Steve : In spite of the previous day’s sog-fest, we were up…
…and out by 7:15am.
On the outskirts of Estella is the village of Ayegui which has two things going for it. Number #1 is the ‘100km’ marker. Yeah!
Number #2 is the wine fountain. Yes, indeed. A fountain of wine…
Check it out for yourself.
The weather was still a bit dreich (a quality Scottish word – look it up) but the panoramas raised our spirits.
And then the sun came out and the perfect Spanish landscape revealed itself.
We rounded a corner and came upon a orange juice vendor. He was playing aged rock music very loud. The slightly surreal combination of Steppenwolf ‘get your motor running, head out on the highway’ and the slow pace of the actual trail was duly noted. We head-banged with AC/DC as we drank our orange juice – freshly squeezed from actual oranges.
We are getting closer to Spanish wine country and the vines are more frequent.
We roll into Los Arcos mid-afternoon. Jen remembers this from last year and the Albergue La Fuente came highly recommended.
In the town square we had a “Who looks coolest in Hamish’s Ray-Bans?” competition.
No contest, if you ask me…
The Camino is a real Catholic pilgrimage, through a country with a long and strong Catholic tradition. In the town square photo you can see the Church of Santa Maria. There was to be a pilgrim mass at 8 pm and we slipped in to the church in good time.
The overwhelming first impression of these small village churches in the extravagance of the altar pieces. The contrast between this…
and the rather austere village architecture is marked.
We’re not Catholics (S and J are Christians, H is ??) and we weren’t quite sure what to expect. We thought the mass started at 7pm so we were sitting in the beautiful church for around an hour before things started to happen. An elderly lady was moving things around and opening and closing various sections of the altar area. A few more locals of advanced years ambled in and then at 8pm recorded voices came over the speaker system. For 30 mins or so there was a recorded ‘call and response’ – our Spanish isn’t good enough to interpret the meaning. But the surprise to me was that the whole thing was pre-recorded.
I don’t know what I make of this. I’m well aware (being both a Christian and a scientist) that there are those who would side with the Pink Floyd lyric
And far away, across the fields
The tolling of the iron bell
Calls the faithful to their knees
To hear the softly spoken magic spells.
I understand the power of words, and I understand the purpose of liturgy. The extreme form of liturgy in this church is not my cup of tea (maybe, as the Camino progresses and wifi permits I’ll elaborate on my own theology) and I wouldn’t like that in my church.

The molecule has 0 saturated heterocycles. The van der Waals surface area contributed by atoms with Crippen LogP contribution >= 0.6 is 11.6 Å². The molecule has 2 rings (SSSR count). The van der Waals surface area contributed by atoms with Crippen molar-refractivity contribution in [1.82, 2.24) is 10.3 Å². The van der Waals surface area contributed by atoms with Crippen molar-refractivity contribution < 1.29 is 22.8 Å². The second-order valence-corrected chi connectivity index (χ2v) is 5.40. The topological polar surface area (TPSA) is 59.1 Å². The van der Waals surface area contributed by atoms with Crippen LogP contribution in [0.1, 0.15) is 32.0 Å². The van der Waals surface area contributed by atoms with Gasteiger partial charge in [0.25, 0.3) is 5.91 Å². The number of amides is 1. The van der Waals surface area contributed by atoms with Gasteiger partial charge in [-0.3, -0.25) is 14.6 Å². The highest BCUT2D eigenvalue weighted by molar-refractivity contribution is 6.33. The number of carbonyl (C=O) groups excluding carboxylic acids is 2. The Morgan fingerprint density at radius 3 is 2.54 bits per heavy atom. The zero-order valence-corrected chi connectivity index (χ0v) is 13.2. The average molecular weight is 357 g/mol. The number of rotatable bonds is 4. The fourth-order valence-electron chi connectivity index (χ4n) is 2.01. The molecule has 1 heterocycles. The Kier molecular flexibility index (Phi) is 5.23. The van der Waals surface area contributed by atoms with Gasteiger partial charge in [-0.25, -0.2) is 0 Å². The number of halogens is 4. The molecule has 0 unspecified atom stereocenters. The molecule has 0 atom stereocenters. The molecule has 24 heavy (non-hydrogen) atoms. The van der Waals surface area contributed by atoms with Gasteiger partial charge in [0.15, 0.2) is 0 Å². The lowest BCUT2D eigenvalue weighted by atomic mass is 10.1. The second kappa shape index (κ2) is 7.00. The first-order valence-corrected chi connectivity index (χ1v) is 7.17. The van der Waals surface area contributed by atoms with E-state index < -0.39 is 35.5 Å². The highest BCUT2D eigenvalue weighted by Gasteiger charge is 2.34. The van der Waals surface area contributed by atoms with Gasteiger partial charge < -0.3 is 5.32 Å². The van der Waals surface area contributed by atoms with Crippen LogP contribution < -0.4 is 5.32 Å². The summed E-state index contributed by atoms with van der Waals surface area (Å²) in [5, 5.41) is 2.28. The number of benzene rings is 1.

I recall many years ago reading a Clive James article in The Observer about some TV documentary on Lourdes. The programme was rather sniffy about the tourist tat often to be found side by side with some important religious place. But, says James, “objections to Virgin Mary holy water bottles are objections to the universality of the faith”. It seemed clear to this onlooker that the elderly audience were clearly getting some benefit from this peculiar service. Maybe Clive James’ comments apply to this case, too.
What exactly is the purpose of the ritual of of Catholic Mass? Are the words the important thing? Do they, in themselves, serve some purpose? If so, then the fact they are recorded is collective culture where a recording of emotions is a good-enough stand-in for the real thing.
I own hundreds of LPs (yes, I’m old…) and thousands of CDs and have access to the infinity of internet music. If listening to the Afro-Celt Sound System play live in Glasgow is the ‘real thing’, then my complete CD collection of their works is a good-enough replacement for those occasions (99.9% of the time) when such a real interaction is impossible.
In which case you could say that the recorded Mass is functionally the same as a recording of your favourite piece of music?
Meanwhile back on the Camino…
Jen made us dinner in the albergue kitchen. We marvelled at a group of Koreans (about 12 of them) who were cooking up a storm every night in a whirlwind of food and efficiency.
A good day.
Estella to Los Arcos
- Steps 35,774
- Distance covered, according to Brierley
- 21.5 km direct, 23.3 km actual walking
- 643.4 km to go
- 0.37 km overall climb
- Other Fitbit stats
- 32.2 km walked (based on 0.9m stride length)
- 371 ‘active’ minutes
- 5,418 cals burned